CBI stops selling currency to support króna
A statement from the CBI says the Bank has sold 453 million euro since September last year—which is the equivalent of 71.2 billion krónur. The króna exchange rate has strengthened again now and stability has increased on the currency exchange market, meaning there is no longer a need for regular currency sales, the Bank has concluded.
The CBI started selling part of its euro reserve to bolster the króna in direct response to the coronavirus crisis. By last autumn the króna exchange rate had “weakened significantly due to the significant contraction of export earnings and financial movements, and price determination on the currency market was uneconomic,” a statement from the CBI says.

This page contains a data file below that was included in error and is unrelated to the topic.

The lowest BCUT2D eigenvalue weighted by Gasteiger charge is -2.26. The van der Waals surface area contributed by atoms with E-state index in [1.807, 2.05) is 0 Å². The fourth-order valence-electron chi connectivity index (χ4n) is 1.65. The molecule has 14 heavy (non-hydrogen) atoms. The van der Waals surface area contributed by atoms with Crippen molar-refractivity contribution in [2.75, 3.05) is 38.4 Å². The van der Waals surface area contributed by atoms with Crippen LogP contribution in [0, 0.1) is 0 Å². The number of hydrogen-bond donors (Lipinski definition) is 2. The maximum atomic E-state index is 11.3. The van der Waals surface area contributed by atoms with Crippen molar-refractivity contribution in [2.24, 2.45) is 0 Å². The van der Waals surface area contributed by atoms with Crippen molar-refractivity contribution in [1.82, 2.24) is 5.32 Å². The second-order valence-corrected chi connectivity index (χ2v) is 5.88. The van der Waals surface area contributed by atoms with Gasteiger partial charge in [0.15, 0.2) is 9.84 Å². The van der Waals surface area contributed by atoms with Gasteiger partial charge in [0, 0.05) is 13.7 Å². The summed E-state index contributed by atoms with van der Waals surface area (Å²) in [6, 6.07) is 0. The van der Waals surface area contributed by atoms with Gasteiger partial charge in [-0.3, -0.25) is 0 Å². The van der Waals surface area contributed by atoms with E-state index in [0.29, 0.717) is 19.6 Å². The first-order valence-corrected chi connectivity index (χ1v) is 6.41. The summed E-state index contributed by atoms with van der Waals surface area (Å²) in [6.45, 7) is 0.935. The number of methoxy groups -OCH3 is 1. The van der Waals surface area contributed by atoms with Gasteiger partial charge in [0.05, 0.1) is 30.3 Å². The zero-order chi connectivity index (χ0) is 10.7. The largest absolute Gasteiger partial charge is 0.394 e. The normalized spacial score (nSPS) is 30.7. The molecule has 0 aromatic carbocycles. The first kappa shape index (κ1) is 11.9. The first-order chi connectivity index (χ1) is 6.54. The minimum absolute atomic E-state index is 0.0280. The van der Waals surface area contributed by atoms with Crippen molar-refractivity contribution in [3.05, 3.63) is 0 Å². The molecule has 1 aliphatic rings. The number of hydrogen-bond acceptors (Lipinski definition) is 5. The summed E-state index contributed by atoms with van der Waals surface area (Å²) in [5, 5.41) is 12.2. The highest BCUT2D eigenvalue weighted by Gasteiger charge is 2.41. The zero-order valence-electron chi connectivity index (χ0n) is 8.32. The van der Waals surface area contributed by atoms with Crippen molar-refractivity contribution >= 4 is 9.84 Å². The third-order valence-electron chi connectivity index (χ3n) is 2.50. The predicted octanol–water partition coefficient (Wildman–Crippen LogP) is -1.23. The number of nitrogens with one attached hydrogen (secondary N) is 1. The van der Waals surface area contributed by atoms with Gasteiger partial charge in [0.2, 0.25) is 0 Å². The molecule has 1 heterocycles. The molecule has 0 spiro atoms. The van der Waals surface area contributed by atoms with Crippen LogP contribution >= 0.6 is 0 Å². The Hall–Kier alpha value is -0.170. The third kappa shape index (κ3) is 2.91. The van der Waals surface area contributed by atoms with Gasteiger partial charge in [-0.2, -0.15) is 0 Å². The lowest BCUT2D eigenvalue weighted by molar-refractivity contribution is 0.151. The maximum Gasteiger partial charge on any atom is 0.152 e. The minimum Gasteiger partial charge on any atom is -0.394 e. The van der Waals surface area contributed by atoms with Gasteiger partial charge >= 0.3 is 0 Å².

The Central Bank’s brighter currency exchange outlook does not mean the national economy has already recovered from the pandemic, however. The 12-month inflation rate was 4.6 percent in April, has been above the target rate for four months in a row, and is at its highest since February 2013.
The government presented what it hopes will be the final COVID-19 financial support package for companies and individuals on Friday.